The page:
Male Oak Bush-cricket with twin pincer like cerci at tip of abdomen. Oak Bush-crickets are attracted to the light trap. In addition to moths and bush-crickets the trap also attracts  green lacewings, caddisflies, water boatmen, leafhoppers, wasps, lots of diptera species (mainly midges but also occasional centurion flies and hoverflies) and  various beetles (image below shows some that I collected and were identified by our local beetle expert Bettlejuice Roger Booth). 

Still working on it - Surrey moths is going for gypsonoma sociana (cheers Stevie)
 Marbled Piercer ? 
White-bodied Conch Cochylis hybridella
Still working on it. Got a shout out for  Batrachedra praeangusta from Surrey moths. 
Yellow-barred Brindle (first for year) and Burnished Brass of the f.aurea form where the broad brown central cross-band is entire (in the other form f.juncta the band is broken). 

Thursday 24 August 2017

Clifden Nonpareil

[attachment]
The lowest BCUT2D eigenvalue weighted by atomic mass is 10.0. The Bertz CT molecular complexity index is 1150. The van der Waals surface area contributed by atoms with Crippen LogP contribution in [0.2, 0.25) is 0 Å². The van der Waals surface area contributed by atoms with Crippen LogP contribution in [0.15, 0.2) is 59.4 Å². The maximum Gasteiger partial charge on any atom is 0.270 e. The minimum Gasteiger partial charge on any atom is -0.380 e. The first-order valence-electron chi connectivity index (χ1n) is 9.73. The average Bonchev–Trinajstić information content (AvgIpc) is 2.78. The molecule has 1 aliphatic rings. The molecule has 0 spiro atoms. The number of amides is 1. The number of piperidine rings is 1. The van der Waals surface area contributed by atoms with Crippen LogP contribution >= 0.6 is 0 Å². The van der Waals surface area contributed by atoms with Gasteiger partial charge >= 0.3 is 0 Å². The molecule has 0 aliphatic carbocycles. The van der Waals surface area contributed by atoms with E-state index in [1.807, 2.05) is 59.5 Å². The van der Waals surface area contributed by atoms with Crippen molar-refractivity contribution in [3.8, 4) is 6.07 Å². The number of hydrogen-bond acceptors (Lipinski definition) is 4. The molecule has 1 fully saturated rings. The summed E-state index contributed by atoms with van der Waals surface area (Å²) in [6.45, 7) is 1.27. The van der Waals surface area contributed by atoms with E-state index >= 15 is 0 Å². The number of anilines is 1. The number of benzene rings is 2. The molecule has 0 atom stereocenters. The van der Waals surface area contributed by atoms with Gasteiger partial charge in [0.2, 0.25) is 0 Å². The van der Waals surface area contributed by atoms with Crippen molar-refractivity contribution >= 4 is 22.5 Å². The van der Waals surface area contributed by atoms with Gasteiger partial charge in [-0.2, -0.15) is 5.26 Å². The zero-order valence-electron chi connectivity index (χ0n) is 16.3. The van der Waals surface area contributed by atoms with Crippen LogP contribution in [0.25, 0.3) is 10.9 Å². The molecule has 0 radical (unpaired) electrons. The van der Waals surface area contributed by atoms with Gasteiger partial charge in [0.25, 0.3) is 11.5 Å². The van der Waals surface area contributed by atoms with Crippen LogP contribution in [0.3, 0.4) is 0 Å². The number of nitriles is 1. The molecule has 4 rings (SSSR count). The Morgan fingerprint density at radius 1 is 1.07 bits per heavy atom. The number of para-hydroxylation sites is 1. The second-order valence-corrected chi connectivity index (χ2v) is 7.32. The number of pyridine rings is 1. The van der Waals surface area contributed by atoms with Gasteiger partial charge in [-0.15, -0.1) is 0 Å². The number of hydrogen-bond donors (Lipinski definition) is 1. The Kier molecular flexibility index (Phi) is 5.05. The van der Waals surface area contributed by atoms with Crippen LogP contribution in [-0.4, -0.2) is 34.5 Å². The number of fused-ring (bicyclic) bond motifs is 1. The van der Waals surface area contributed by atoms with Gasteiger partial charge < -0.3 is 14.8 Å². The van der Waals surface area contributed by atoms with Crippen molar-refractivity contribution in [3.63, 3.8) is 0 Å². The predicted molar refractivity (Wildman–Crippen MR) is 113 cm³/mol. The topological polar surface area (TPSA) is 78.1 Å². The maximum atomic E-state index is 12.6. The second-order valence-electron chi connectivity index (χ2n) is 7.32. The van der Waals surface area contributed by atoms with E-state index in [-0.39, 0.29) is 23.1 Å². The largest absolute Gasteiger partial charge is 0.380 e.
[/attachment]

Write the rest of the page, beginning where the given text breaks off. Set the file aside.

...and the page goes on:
Twitched this beauty at Steve Gale's this evening- absolutely stunning. Finders account HERE

Wednesday 23 August 2017

Night recording

Had a couple of waders last night calling from the farmlands during the thunderstorm conditions. The Curlew was the first for the year. Also had Common Sandpiper, Green Sandpiper, Barn Owl, Grey Heron, Magpie and lake birds calling.

Sonogram of Greenshank call showing the typical triplet call and also an alarm call 

Curlew sonogram (in red box) showing two note rising pitch call

The obs night monitoring kit- moth trap, bat detector and sound recording equipment at the lab window

Inside Croydon Article

Tuesday 22 August 2017

Dragonflies on the menu today

 Willow Emerald Damselfly I presume- three along the permitted footpath along the Northern Lake. I had a tip off from Gordon Hay that they were out in force at Holmethorpe and presumably would be at the farmlands too. Graham Spinks found the first one for the farmlands last year but these three represent the first sighting since and a Beddington lifer for me- 30 years in the game man and boy and still seeing new things most times I go out - Cheers Gordon!